Author: Paul Reece
Published: 12:18 05/09/2014
England, Scotland, Ireland and Wales will continue their 2015 World Cup preparations with a series of Autumn international’s this November.
The quartet, will all have one eye on next September’s World Cup when they welcome their Southern Hemisphere opponents to Europe. With Australia, New Zealand and South Africa being joined by the likes of Fiji, Samoa, Argentina and Tonga, all four of the six nation sides will hope to improve on their poor recent performances against the top three.
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History would suggest that the smart money would be on wins for the Aussies, New Zealand and South Africa. The trio all have superior records over their British rivals and there is not a lot to suggest that will change this year.
England were well beaten during their June tour of New Zealand, losing all three matches and have won just one of the last 14 meetings between the two sides. While their record against the Springbok’s is similarly poor with the South African’s undefeated since 2006, winning 10 of the last 11 meetings.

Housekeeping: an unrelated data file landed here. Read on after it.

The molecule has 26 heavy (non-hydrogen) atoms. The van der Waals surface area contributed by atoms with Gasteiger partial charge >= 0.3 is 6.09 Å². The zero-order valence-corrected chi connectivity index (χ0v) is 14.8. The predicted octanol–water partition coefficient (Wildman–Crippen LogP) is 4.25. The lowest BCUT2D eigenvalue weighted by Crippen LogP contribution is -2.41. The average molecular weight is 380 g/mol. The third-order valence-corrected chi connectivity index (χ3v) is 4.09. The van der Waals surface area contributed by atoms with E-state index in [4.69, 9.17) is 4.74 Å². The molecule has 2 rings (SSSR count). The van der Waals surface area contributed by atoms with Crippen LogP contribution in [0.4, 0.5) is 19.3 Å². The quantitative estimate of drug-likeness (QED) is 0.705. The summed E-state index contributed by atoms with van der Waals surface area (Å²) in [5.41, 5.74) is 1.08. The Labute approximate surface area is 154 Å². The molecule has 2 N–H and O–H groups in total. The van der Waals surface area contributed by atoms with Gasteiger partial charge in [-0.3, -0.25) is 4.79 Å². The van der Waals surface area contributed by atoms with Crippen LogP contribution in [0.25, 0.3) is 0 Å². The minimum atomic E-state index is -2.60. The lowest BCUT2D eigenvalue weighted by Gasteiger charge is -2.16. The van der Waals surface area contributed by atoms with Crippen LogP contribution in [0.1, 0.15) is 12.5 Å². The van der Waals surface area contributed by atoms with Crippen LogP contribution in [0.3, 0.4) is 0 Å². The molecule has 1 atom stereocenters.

The Red & Whites will fancy their chances against Australia, however, with three wins from the last four meetings. And with the Wallabies joining England, Wales and Fiji in Pool A in next September’s World Cup it will be an important encounter between the two nations.
The Aussies also face Wales in November and will be hoping to build on their impressive record against the Welsh. Warren Gatland’s men have lost the last nine meetings between the two nations. Three of the last four encounters, however, have all been won by two points or less which will undoubtedly give the Dragons confidence.
The 2012 and 2013 Six Nations Championship winners, meanwhile, have not defeated New Zealand since 1953. The All Blacks, who are also undefeated in 29 matches with Scotland, will be disappointed with no less than three wins against England, Scotland and Wales.
While South Africa have won their last two matches against Ireland following three straight defeats between 2004-2009. And the Welsh’s record against the Springboks is no better than their record against New Zealand.
The Dragon’s only victory against the South African’s came back in 1999 and they have lost 27 of the 29 encounters between the two sides. So history is definitely not on the side of England, Scotland, Wales or Ireland.
The four nations will all want to improve on their poor records against the World’s top three. England and Ireland have decent records against Australia and South Africa, respectively but the duo will still need to be at their best to get a result this Autumn.
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